As part of South East Dance’s micro-festival, Undisciplined, Voodoo comes to being as a collaboration between South East Dance and Project O. Project O brings artists Alexandrina Hemsley and Jamila Johnson-Small together, to give birth to work that re-evaluates dance as a radical enforcer for healing the violence of systematic oppression. Voodoo lives as a contemporary performance that re-defines choreography, dance and how bodies are generally perceived on stage.
Upon arrival, we enter a dark room in groups of 5. As a lady in black escorts us towards our designated seats, we sit facing a screen that lists dates, places and a series of facts linked to those times and locations:
“March 28th 1941,Sussex.
Novelist Virginia Woolf commits suicide.”
While waiting for all the remaining groups to enter the space, eerie music sets the tone for what this contemporary piece has on offer. As the title would suggest, Voodoo forced audiences to partake in a spiritual ritual: a journey where our bodies became “symbols of many long-persecuted people”. Through movement, bodies explore and challenge existing systematic structures that still haunt our society today.
Each movement, each slow-paced twitch was impeccably co-ordinated by the dancers. Showcasing their domination of their own bodies through movement, the technical prowess of these two female performers, wearing white, layered, quilted fabrics was unparalleled. There was no fault, no tension between every single change of position: in essence we were enthralled by the way they moved their bodies. Similarly, the performance space was as transient and seamless as their dancerly movements, where from scene to scene the ladies in black re-assembled the seats to create a completely new stage.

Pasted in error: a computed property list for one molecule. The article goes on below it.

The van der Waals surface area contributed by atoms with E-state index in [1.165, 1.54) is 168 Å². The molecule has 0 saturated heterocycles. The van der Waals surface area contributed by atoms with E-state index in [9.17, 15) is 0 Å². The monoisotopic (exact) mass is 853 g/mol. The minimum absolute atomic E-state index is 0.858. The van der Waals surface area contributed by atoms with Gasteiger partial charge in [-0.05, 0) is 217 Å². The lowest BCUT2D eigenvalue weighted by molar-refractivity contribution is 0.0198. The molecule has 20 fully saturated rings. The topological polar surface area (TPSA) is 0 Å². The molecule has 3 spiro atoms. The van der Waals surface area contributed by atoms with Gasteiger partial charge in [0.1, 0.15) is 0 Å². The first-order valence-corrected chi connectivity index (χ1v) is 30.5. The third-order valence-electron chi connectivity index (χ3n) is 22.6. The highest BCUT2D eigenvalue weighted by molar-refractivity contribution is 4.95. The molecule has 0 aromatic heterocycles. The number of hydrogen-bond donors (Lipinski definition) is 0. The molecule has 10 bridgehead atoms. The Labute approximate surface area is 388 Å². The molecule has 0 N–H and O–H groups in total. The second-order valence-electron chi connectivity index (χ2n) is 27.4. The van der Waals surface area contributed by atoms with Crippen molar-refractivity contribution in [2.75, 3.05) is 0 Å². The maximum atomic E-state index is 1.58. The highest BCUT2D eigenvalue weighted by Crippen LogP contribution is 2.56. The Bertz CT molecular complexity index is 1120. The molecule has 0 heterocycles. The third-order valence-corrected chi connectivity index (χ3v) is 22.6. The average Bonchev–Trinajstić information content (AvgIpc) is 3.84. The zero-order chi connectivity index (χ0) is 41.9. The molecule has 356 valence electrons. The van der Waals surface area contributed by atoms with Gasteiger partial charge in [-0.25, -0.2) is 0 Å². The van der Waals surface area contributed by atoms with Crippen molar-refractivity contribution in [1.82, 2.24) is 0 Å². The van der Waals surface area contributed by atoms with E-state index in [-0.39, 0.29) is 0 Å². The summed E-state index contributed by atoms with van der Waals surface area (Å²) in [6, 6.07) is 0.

The space we entered became a liminal space where our senses of self were left abandoned. The dancers became spirits of past discrimination and embodied future possibilities for living in an equal society. As an audience, we had no power, we were equals. We sat and observed while the dancers danced with us, making physical contact to several members of the audience. We had a choice to drink between a shot of rum or a shot of apple juice, so we drank. We were told to lay down and close our eyes to start the ritual, so we did. We were told to slowly raise and move our bodies, so we danced. Danced until the space transformed itself into a dance floor.
Voodoo gave its title justice by creating an enthralling ritual where for the entire duration of the piece, I was fully captivated by its performance. This piece is one that should be remembered and has the potential to become an influential piece for future contemporary shows and ways of thinking about dance.